Updated: Mar 5
Depression hurts. It’s the “black dog” of the night that robs you of joy, the unquiet mind that keeps you awake. It’s the noonday demon that only you can see, the darkness visible only to you.
Anyone who has been visited by depression knows that it can cause debilitating anxiety, enormous personal dissatisfaction, and an empty feeling of despair. It can leave you feeling hopeless, listless, and worn down by the pervasive joylessness and disappointment associated with longing for happiness.
Any of us would do anything not to feel that way. Yet, ironically, nothing we do seems to help. At least not for long. For the sad fact of the matter is that once we have been depressed, it tends to return, even if you have been feeling better for months. You may end up feeling that you are not good enough, that you are a failure. Your thoughts may go round and round as you try to find a deeper meaning, to understand once and for all why you feel so bad. If you can’t come up with a satisfactory answer, you might feel even more empty and desperate. Ultimately, you may become convinced that there is something fundamentally wrong with you.
But what if there is nothing “wrong” with you at all?
What if, like everybody else who suffers repeatedly from depression, you have simply become a victim of your own very sensible, even heroic, efforts to free yourself - like someone pulled even deeper into quicksand by the struggling intended to get you out?
Recent scientific research has discovered that:
At the early stages in which mood starts to spiral downward, it is not the mood that does the damage, but how we react to it.
Our habitual efforts to extricate ourselves, far from freeing us, actually keep us locked in the pain we’re trying to escape.
How Could Mindfulness Help Me?
There are several ways that mindfulness can help reduce the intensity, duration, and frequency of unhelpful habitual response patterns.
Loosening the grip of habitual responses that cause (additional) suffering.
Learning to bring one's attention back to the present moment, including the ever-present process of breathing, over and over again, involves learning to catch oneself entering into habitual patterns that prevent clear awareness of the present moment. With continued practice and increasing development of mindfulness, one becomes increasingly able to notice those habitual reactions that prevent one from responding consciously and constructively.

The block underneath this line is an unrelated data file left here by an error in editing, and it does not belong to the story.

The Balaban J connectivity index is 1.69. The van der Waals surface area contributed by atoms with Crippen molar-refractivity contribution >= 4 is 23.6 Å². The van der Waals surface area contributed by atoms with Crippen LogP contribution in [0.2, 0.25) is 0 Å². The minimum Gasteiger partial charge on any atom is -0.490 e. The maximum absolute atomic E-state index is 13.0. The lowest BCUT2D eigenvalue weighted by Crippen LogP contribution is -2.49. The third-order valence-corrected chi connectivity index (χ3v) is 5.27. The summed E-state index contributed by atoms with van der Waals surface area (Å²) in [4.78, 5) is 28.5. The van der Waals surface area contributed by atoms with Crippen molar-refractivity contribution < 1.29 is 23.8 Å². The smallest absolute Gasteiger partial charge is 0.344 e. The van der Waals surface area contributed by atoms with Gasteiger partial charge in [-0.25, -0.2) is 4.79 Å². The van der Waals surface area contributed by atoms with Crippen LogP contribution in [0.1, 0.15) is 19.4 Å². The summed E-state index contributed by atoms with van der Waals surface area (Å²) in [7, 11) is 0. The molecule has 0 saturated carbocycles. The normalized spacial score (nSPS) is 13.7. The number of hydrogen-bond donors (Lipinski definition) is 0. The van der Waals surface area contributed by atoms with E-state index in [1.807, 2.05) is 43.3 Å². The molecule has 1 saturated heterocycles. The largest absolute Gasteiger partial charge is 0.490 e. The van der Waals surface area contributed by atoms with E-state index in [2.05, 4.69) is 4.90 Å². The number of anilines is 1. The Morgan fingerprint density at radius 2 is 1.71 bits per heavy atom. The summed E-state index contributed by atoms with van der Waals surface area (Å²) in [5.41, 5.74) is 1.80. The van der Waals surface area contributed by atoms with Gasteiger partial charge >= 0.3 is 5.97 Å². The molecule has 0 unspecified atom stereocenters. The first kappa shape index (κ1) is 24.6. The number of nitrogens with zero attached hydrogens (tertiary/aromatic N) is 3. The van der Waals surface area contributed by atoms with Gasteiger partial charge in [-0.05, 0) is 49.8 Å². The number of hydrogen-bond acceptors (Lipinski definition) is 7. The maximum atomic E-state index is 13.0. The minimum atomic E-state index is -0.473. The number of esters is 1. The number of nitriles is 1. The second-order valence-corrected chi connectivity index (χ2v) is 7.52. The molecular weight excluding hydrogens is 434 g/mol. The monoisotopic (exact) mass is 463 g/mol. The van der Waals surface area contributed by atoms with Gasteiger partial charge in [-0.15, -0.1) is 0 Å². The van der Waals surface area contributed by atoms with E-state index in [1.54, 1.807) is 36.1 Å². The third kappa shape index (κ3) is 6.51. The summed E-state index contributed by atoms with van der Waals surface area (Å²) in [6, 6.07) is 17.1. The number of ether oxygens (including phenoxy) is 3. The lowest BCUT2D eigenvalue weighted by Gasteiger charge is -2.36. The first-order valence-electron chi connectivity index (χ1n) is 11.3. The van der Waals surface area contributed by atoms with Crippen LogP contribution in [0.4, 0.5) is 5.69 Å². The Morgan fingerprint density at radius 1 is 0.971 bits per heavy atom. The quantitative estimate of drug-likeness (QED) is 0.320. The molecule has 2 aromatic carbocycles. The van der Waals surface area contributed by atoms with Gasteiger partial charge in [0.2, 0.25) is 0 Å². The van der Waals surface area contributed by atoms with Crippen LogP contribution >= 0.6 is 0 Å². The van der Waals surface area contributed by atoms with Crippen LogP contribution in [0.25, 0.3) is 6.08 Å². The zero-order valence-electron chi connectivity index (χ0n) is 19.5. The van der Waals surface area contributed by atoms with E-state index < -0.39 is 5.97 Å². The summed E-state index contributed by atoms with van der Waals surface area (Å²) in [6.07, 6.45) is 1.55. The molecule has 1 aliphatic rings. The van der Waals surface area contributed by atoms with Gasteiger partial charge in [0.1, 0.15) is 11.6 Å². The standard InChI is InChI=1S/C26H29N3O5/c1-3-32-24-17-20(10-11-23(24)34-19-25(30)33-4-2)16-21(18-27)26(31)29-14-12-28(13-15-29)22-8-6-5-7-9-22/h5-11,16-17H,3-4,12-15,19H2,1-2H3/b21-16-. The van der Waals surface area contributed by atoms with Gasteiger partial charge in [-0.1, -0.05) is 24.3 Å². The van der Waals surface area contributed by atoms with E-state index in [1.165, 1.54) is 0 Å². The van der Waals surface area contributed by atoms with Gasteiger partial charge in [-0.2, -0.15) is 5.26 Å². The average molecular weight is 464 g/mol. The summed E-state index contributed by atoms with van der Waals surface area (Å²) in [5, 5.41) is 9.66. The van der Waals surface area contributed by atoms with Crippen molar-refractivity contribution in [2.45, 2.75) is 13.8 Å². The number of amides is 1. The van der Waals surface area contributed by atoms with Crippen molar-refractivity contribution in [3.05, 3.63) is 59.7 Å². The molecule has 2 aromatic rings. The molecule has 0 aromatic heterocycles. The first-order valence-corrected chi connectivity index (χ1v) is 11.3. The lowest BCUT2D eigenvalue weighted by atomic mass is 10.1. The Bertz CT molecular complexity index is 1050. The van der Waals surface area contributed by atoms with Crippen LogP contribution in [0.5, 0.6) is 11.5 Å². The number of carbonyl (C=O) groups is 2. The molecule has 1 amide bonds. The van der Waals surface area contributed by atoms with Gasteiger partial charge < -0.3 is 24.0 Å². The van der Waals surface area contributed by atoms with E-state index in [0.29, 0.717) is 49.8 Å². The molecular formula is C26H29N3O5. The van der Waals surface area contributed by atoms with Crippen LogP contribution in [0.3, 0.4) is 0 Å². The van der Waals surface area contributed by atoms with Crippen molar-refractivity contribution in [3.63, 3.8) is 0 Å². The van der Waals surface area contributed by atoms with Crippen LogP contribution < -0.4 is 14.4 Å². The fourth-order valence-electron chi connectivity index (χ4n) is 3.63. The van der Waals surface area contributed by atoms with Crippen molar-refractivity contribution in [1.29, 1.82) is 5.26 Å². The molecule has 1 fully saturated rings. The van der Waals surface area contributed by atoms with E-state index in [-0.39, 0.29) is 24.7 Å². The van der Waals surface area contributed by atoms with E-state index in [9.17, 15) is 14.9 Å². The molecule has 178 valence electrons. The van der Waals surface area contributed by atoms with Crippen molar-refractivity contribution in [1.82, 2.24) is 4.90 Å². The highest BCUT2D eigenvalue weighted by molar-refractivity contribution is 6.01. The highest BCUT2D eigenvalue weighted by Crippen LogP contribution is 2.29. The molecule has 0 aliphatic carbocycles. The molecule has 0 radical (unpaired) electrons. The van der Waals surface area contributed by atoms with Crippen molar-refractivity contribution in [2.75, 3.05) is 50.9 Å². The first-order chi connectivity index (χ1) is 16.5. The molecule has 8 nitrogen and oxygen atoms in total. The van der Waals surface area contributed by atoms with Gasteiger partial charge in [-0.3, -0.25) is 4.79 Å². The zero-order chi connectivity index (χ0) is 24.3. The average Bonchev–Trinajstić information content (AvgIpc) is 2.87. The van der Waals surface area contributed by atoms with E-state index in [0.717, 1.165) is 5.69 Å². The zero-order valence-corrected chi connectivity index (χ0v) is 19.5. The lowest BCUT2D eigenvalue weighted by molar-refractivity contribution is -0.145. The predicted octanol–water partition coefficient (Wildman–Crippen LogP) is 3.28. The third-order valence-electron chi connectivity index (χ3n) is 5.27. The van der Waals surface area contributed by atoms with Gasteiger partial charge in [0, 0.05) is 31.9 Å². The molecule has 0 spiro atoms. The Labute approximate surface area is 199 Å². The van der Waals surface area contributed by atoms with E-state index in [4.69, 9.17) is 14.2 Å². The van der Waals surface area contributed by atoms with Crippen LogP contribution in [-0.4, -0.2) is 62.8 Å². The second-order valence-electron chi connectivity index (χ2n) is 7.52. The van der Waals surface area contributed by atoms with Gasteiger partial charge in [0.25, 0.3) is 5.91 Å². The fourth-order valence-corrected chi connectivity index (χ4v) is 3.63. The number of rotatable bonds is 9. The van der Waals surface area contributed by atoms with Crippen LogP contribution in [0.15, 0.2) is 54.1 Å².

For example, instead of realizing 5-10 minutes later that you've been lost in bad memories or fantasies of revenge, you can catch yourself after only 30-60 seconds. Better yet, you can learn to catch yourself in the process of getting lost in a memory or fantasy. In time, you can increasingly observe these habitual responses as they arise, and choose to respond in other, more skilful ways.
For example, instead of getting really angry at yourself for feeling helpless and sad when someone makes a harsh comment, or feeling guilty when you start thinking of harsh replies, you might notice, without judgment, that you have the habit of responding to harsh comments with (a) feelings of helplessness and sadness, followed by (b) angry thoughts of come-backs, followed by (c) anger and guilt about those initial responses.
Once you notice such common human responses in yourself without judgment, you can choose to bring your attention back to what's actually happening in the conversation now, to consider whether and how you might redirect or end the conversation without creating more negative feelings.
Reducing the intensity of unhelpful habitual responses.
The less time a habitual response has to develop, the less likely it will become intense. Of course, some habitual responses happen extremely quickly and almost instantaneously reach high levels of emotional intensity and behavioural impulsiveness. But most of the time, it takes a few seconds for a habitual response to reach a high level of intensity, and "nipping it in the bud" prevents a full flowering of destructive emotion.
If within the first few seconds you can recognize, with some reflective awareness, that the habitual response is occurring, then you have an opportunity to prevent further escalation. After all, these are chain reactions in the mind and body, and if you can break an early link, you can stop the process.
The less judgment one has toward a habitual response, the less likely it will become intense. This doesn't mean that one simply accepts one's habitual responses. Rather, it means that you neither accept nor condemn. Instead, you simply observe them for what they are: habitual and, however quirky or bizarre, quite human responses to unwanted experiences. If you can observe these responses without judgment, no matter how immature or unhelpful they may be, you can avoid adding more emotional fuel to the fire.
Increasing positive emotions.
One recent study found that novice meditators stimulated their limbic systems - the brain’s emotional network - during the practice of compassion meditation, an ancient Tibetan Buddhist practice. That’s no great surprise, given that compassion meditation aims to produce the emotional state of “lovingkindness.”
These changes included ramped-up activation of a brain region thought to be responsible for generating positive emotions, called the left-sided anterior region. The researchers found this change in novice meditators who’d enrolled in a course in mindfulness meditation - a technique that borrows heavily from Buddhism - that lasted just eight weeks.
*Artwork by Christian Schloe